Jude Wilkinson explores modern threats to fair and transparent democracies across the world.
Crisis produces social change. The nature of this change does not primarily depend ‘on the ideas left lying around’, as Friedman would have us believe, but on what those in power want.
I make this assertion for two reasons: first, the notion that change affected by those in power derives from ideas floating about the political ether presumes that those in power are directionless, reaching out for ideas in an apolitical vacuum; in reality, the primary object of the current party of government has always been the maintenance of power. During a period of crisis, they invariably attempt to entrench their own authority at the expense of their opponents.
I admit that I am describing tactics more than policy, and Friedman was describing policy more than tactics, but see the government announce an end to free movement: ‘we’re ending free movement to open Britain up to the world’, Priti Patel declares, a vaguely Orwellian phrase if ever there was one. Policy and tactics are the same thing - to move on the debate, create media noise to evade scrutiny over the second worst death toll in the world.
Second, crises have primarily produced transformational change where a political force had been planning and strategizing for a significant period of time. To say that the ideas from the Beveridge Report were just ‘lying there’ when Labour took office in 1945 ignores the political will and planning necessary to transform ideas into workable policy; to create narratives that turn the impossible into the inevitable.
This is not to argue that ideas gestating in the political subconsciousness do not shape the narratives that define politics, or that academic literature (when disparate ideas coalesce into something more tangible) does not affect the approach taken by think-tanks, or that the reports of think-tanks do not influence real policy decisions. But this process takes a great deal of concerted political will.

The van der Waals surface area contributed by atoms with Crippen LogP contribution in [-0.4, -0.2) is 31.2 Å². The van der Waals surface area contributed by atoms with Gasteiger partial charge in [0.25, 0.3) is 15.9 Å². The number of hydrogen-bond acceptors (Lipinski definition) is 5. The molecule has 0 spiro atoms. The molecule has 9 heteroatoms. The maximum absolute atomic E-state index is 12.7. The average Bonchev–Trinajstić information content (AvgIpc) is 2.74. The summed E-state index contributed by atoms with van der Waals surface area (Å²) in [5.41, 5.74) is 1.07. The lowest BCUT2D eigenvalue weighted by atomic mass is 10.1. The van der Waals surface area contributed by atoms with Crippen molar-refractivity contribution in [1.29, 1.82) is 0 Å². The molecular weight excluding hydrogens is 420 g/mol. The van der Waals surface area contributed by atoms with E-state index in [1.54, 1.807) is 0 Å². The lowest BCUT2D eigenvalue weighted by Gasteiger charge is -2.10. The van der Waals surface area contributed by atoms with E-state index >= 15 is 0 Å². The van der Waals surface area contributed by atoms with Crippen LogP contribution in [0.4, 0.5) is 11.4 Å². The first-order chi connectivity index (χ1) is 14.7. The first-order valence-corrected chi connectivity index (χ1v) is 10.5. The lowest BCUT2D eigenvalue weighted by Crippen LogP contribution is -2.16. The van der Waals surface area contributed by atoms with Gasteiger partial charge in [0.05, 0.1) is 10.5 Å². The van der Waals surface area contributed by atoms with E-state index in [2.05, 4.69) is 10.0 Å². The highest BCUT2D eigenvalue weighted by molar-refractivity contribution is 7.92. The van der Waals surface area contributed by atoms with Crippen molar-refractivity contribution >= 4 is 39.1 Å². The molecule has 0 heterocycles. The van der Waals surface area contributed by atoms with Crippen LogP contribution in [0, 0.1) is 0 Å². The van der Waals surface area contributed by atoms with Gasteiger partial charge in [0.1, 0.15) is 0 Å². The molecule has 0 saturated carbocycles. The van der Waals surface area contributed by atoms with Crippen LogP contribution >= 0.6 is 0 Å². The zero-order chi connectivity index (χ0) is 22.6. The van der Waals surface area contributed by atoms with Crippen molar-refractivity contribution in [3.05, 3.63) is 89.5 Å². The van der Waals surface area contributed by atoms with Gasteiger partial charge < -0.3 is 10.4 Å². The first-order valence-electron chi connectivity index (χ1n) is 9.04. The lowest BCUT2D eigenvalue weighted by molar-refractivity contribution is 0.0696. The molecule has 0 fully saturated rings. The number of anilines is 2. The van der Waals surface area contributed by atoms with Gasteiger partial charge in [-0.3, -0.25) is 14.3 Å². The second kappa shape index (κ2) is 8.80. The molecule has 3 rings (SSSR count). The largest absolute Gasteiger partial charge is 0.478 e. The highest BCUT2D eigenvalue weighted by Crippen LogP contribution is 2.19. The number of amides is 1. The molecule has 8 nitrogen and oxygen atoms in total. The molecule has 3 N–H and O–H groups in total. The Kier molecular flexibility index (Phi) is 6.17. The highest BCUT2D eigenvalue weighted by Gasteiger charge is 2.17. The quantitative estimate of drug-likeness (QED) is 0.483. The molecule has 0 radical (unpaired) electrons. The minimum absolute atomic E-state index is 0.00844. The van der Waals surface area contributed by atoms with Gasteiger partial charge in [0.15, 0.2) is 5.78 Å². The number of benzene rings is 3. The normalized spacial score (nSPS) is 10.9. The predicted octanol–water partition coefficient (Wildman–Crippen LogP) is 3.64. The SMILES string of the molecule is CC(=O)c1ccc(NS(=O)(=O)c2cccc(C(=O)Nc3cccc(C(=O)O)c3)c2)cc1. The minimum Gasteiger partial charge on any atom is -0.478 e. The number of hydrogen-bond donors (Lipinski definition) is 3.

Moreover, whether or not these ideas can induce change depends on how effectively political leaders interact with the media to influence political debate - to make ideologically motivated change seem necessary rather than radical. To some extent, the methods used by democratic and semi-democratic regimes have blurred. Governments brief sympathetic publications more than non-sympathetic publications - the incumbent US administration trashes critical media as ‘fake news’, whilst an increasingly aggressive UK government has excluded critical media from ministerial interviews.
Equally, some differences remain. Authoritarian regimes intimidate, coerce and literally own the media. In Hungary, after years of press interference, Victor Orban wields unprecedented control over the flow of information. Unencumbered by conventional political tactics, Fidesz was able to scapegoat George Soros for the 2015 Migrant Crisis - a factually absurd but politically effective attempt to exploit nationalist, eurosceptic sentiment.
More recently, the suspension of the Hungarian Parliament on 30th March imbues in Orban more power than any other European leader. The statute allows the government to prosecute those who promote ‘distorted facts’; what counts as ‘distorted facts’ is unclear.
Ironically, Western leaders have been able to distort the truth - though not to the same extent as Viktor Orban - without having to ‘own’ the media. This is in part because leaders have become impervious to ridicule and shame. The Prime Minister is able to defend his chief adviser even with the threat of internal rebellion, and there’s nothing anyone can do about it. The US administration has endured worse scandals than the current government, but Trump's loyal voter base doesn’t care. Through undermining faith in critical sections of the media, political leaders have rendered themselves impervious to criticism or indeed the truth.
What will it take to restore this trust? There has been an exciting growth in independent media and news sources. They offer an exciting future for those on the left, responsive to their audience, offering analysis which isn’t superficial, creating links between ideas and movements. This democratic medium is surely the way forward.
Jude is a volunteer with Raleigh International currently producing a podcast series on homelessness and mental health.
He tweets at @judefkwilkinson